FlyOnMelfisWall wrote:I'm not much of a reader, so I've not ever read Kierkegaard. But my mother was and was just flat turned on by knowledge. She carried a clipboard with her everywhere and was always writing out little nuggets she'd gotten from books, whether it was Thorstein Veblin, Einstein, or Mark Twain, or someone in between. There was a long period of time that I recall her carrying around a Kierkegaard book with her.

I may have vicariously absorbed some of his philosophy through her because she always wanted to talk about what she was reading, though none of us ever wanted to listen. RIP, Mom.:icon_biggrin:

ETA: Hope I didn't convey that the Big Suck represented "a big nothing". Quite the opposite. I see it as a black hole, a star so infinitely dense that even light can't escape. You are inside the light, part of the light, infinitely fused with "everything". It's the antithesis of "it's all a big nothing".


Kierkegaard was a very religous man. However, he understood that he could not prove the existence of god, or of good and evil for that matter. Thus, he reasoned that even though perhap he could not prove that the world was not all a big nothing, he could BELIEVE and have faith that there was more out there. This faith kept him going and was the source of tremendous comfort. He accepted that he might be a fool for believing what he believed, but he believed it nevertheless.

Tony is in that same position. His belief that he can be a better man is his faith. While it may just "go on and on and on. . ." He won't "stop believing."

Re: Orbits, Solar Systems, & Onion Rings (or How Circular Tr

#20
chaseisgod wrote:I like your theory, Fly, about God working through Chase, but it's a little hard to see the possibility of redemption in the portraits he (Chase, not God) painted of the Soprano family. "Everything turns to shit" seems more plausible, and that doesn't feel very spiritual to me.


That's a hard one for most people. Heck it was hard for Carmela, and she was Catholic.:icon_wink:

But this is where Christian faith, as far as I'm aware, differs from others. It is unique in offering redemption as a matter of grace (which you can think of as infinite love and forgiveness) in exchange for the simplicity of faith and contrition. It doesn't matter that Tony has lived a life of corruption and evil. If he experiences genuine contrition and comes to believe and accept the infinite love and forgiveness of Christ, he will be redeemed. That is a cornerstone of Christ's message.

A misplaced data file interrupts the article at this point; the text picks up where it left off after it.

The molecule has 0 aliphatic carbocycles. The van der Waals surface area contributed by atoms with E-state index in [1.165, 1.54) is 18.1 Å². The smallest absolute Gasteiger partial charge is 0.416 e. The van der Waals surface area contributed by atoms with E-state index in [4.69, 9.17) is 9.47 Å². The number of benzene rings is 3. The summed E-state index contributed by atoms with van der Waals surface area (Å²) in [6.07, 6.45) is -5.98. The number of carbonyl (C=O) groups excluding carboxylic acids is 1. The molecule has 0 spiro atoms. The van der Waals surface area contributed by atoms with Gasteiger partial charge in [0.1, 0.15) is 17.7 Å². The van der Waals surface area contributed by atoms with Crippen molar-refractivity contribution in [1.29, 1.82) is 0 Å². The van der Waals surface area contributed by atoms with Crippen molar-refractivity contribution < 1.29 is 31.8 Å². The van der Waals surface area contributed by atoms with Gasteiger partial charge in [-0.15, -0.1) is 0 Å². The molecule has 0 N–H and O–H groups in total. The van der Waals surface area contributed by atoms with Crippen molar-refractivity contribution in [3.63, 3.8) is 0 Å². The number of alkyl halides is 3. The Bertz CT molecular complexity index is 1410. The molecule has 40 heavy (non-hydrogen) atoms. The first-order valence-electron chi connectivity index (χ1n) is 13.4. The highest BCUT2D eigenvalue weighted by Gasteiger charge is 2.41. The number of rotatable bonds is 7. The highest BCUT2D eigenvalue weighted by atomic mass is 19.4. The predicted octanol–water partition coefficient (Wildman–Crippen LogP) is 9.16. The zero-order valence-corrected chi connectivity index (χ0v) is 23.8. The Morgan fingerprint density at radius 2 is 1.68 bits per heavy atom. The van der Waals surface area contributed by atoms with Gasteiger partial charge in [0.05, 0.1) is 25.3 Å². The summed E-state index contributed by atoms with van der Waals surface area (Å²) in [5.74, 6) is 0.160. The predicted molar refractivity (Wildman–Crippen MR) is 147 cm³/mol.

The movie Dead Man Walking is a prime example of this. The experience of that killer's conversion in the last moments was absolutely authentic to me (and it was based on a true story.) The conversion didn't happen until he was willing to accept personal responsibility for what HE DID to the victims, not what he was exhorted to do. He had to own his actions, own his free will, and feel regret before or in concert with accepting forgiveness and accepting Christ as his savior.

The scene when Susan Sarandon tells a contrite Sean Penn that he is now "a son of God" is quite touching to me. He says he'd been called a "son of a lot of things" but never a son of God. But that scene conveys the awesome, awesome dimensions of Christian redemption. It's scary.

Many people have a problem with that, including those who pretend to be Christians. They aren't forgiving. They are big on condemnation and on one's deeds being the only arbiters of any fate after death.

As for how the show dealt with this, recall that Carmela questioned Father Phil in College. I don't remember the exact quote, but it was like, "You're saying that whores will get into Heaven before the righteous? Face it, Father Phil. We've got some major contradictions here."

She confessed that she still loved Tony and still "thought he could be a good man." Father Phil told her to think about it as "change through love" and reminded her that if she could help Tony "become a better man", she will have done good in God's eyes.

Also, in France, Carmela was trying to confront certain harsh truths about her life, trying to ask Roe about Jackie, Jr.; dreaming about Adrianna; etc. She was feeling the weight of the sin she had helped enable. And she got very emotional at one of the historic sites when she observed that people go through all the worry and hardships and strife of life and that, in the end, it's all just "washed away".

Carmela is certainly not a nihilist, so I have to think that remark in some way referenced Christ "washing away" sins, cleansing the soul. She was awed by the infinite love inhering in that cleansing.

If, through the infliction of death or catastrophic injury on Carmela and a number of years feeling guilt and grief because of it, Tony learns a new empathy, a new contrition, and a capacity to accept the frighteningly powerful force of absolute forgiveness, I believe he could be redeemed. And I believe that because I believe Christ is what he said he is: "the door", "the way, the truth, and the life" and that "no man cometh unto the Father but by me."
Tony, his spirits crushed after b-lining to the fridge first thing in the morning: "Who ate the last piece of cake?"

Return to “Episode 6.21: Made in America”

Who is online

Users browsing this forum: No registered users and 1 guest

cron